COVID-19: A Day in the Life of Someone Caregiving for an Adult Child with Special Needs

COVID-19: A Day in the Life of Someone Caregiving for an Adult Child with Special Needs

[Additional essays and videocasts regarding psychological ramifications of the COVID-19 virus outbreak can be found at:[

Usually, working from home is the norm for me. However, now my special needs daughter is home because her work program and residential program are both closed. Works has to take place between her needs and demands. She (G.) has an extremely rare mitochondrial disorder—only about 100 people in the world have it, and her type is not even the usual type. Her disorder causes cognitive and physical disabilities (her balance and coordination are affected, so she uses a wheelchair now). While her chronological age is 20, she reads at about a 3rd grade level and emotionally is about at the 8-9 year old level. We stay home as much as possible, going out just once a week to buy perishable groceries. She is vulnerable because of her disorder, and since it’s so rare, I have no idea how she would handle the Covid-19 virus. And if I get sick, who will take care of her? My husband is a physician, so his job is considered essential and he’s at work every day.

Here’s What A Typical Day Looked Like

6am: Up to walk the dog before my husband leaves for work.
6:30: Back home, husband leaves, daughter (G.) still asleep. I have my coffee and start looking at emails.
7:30: G. wakes up, I help her in the bathroom and help her get dressed.
7:45: I get her coffee and make breakfast for both of us.
8:30: I help G. brush her teeth and do the dishes, then help her settle in the living room to watch tv, use her tablet, etc. I put her orthotics and shoes on for her. This is part of my morning workout—orthotics and shoes are not easy to put on. Then I finish getting myself ready.
9am: I call the local Social Security office to get them to correct an error from my call last week. I need a letter that states she is NOT eligible for Medicare; I got a letter telling me what she earns every month through SSI. I have to call the office twice because the first time, the connection is so bad that they can’t even hear me through static and hang up. I continue checking emails while I am on hold.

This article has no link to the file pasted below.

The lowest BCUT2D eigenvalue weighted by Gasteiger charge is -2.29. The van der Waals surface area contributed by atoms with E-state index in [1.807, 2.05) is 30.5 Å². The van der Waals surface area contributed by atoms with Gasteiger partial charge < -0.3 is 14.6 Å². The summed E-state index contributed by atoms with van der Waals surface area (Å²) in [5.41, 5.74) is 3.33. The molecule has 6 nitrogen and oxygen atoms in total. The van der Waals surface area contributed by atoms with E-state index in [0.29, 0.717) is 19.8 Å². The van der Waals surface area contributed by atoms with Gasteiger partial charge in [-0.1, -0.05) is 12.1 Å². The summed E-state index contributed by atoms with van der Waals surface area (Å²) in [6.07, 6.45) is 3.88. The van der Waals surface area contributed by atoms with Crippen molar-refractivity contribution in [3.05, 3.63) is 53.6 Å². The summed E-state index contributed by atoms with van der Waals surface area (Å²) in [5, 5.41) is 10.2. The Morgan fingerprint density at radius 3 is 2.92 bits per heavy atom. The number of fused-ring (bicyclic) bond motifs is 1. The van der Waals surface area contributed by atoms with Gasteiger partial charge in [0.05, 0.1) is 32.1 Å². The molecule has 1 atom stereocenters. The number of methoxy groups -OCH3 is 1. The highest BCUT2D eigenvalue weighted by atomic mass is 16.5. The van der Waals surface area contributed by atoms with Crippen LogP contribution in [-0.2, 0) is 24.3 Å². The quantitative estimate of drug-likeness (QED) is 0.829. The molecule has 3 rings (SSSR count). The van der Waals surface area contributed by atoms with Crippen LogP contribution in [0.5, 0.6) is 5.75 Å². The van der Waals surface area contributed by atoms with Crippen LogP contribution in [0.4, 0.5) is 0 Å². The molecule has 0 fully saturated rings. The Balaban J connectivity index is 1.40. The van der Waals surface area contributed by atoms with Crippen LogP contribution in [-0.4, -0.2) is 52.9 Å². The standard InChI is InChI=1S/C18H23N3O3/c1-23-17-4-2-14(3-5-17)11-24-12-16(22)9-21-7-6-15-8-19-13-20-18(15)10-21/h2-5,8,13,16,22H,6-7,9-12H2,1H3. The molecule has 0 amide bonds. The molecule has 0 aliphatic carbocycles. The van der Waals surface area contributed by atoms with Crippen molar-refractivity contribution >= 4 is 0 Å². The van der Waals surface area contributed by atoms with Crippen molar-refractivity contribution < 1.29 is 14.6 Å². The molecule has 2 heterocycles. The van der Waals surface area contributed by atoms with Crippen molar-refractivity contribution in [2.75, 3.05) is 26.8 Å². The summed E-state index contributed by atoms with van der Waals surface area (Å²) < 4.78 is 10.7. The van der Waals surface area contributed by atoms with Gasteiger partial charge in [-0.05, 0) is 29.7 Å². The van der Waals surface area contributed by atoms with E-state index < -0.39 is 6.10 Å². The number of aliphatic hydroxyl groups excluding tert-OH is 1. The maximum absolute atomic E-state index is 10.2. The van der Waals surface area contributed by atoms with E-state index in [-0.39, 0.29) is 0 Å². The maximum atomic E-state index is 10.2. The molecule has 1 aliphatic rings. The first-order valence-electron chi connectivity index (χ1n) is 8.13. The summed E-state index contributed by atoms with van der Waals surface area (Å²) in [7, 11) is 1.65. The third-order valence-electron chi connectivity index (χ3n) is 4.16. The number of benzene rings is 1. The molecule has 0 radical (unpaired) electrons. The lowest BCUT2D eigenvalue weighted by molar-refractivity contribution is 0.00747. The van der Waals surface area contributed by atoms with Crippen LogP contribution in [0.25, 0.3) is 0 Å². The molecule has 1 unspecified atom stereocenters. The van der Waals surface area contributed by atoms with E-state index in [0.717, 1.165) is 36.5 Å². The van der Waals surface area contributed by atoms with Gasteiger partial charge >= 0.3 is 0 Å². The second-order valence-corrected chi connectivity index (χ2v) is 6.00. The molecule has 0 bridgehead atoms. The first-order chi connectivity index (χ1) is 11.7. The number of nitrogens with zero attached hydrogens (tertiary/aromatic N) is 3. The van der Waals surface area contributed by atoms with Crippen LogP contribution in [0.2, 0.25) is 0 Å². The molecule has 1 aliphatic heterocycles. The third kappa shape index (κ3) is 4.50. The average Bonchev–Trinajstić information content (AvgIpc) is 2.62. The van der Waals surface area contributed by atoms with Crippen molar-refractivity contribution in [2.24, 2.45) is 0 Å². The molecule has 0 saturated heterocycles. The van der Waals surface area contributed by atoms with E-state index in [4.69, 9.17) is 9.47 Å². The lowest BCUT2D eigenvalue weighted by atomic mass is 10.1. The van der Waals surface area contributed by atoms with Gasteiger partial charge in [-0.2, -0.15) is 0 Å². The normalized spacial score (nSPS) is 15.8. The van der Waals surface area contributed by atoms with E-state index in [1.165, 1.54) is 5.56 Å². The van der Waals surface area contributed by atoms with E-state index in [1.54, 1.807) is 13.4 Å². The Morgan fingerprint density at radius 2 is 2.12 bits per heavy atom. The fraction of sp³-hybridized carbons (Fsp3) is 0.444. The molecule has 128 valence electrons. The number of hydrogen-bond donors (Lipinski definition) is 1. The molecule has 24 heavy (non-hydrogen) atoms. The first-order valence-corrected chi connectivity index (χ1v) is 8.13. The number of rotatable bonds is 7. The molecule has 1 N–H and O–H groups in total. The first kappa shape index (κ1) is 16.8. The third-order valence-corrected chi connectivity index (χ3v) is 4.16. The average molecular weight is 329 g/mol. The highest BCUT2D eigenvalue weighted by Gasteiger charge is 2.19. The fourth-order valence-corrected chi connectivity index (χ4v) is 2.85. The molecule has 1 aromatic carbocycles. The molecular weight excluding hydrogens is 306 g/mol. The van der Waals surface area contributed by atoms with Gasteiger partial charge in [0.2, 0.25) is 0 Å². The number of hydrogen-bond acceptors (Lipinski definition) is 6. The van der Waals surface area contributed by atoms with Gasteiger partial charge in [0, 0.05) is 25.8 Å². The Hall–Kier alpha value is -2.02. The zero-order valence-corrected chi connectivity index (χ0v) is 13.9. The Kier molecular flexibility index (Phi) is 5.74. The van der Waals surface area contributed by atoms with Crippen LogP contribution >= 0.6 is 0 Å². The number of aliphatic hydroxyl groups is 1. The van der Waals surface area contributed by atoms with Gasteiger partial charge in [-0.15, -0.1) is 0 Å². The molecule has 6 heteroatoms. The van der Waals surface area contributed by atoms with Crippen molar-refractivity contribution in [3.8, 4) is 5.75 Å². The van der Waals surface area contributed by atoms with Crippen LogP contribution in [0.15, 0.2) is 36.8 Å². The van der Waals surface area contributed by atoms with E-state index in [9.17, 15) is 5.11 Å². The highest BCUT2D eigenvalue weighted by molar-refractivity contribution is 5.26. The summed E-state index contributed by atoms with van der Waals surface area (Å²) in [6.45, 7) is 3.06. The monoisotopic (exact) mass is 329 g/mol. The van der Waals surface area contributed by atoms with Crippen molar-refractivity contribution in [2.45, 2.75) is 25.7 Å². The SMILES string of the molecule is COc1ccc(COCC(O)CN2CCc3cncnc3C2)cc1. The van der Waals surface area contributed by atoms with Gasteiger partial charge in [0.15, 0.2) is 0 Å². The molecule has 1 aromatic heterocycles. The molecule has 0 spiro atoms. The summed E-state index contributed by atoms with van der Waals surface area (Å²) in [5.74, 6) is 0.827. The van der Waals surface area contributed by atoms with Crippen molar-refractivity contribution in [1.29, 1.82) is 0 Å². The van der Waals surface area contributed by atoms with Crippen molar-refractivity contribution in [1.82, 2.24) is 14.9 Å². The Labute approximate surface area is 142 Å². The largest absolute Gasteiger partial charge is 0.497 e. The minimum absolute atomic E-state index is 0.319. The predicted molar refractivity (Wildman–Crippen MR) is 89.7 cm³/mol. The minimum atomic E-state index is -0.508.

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About the Author

Kathleen AyersDr. Kathleen Ayers has served as Chief Operating Officer at the Professional School of Psychology. She is a licensed psychologist in California. She has worked in the mental health field since 1991, with individuals of all ages and groups of adults. She received her doctorate at The Professional School of Psychology in Sacramento, California. Prior to that, she received an M.A. in Clinical Psychology from the University of Dayton, in Ohio and an M.S. in Medical Psychology from the Uniformed Services University of the Health Sciences, in Bethesda, Maryland. Currently living in Texas, Dr. Ayers is focusing now on helping adults with chronic pain and other chronic physical and mental conditions. As a therapist, Dr. Ayers’ orientation is cognitive-behavioural. She works with people who have chronic conditions, such as pain and physical conditions. She has personal experience in helping people cope with celiac disease and food allergies. While living in California, Dr. Ayers worked in a physician’s office in Marin County and had a private practice. She often focused on work with clients who have food allergies and celiac disease, .

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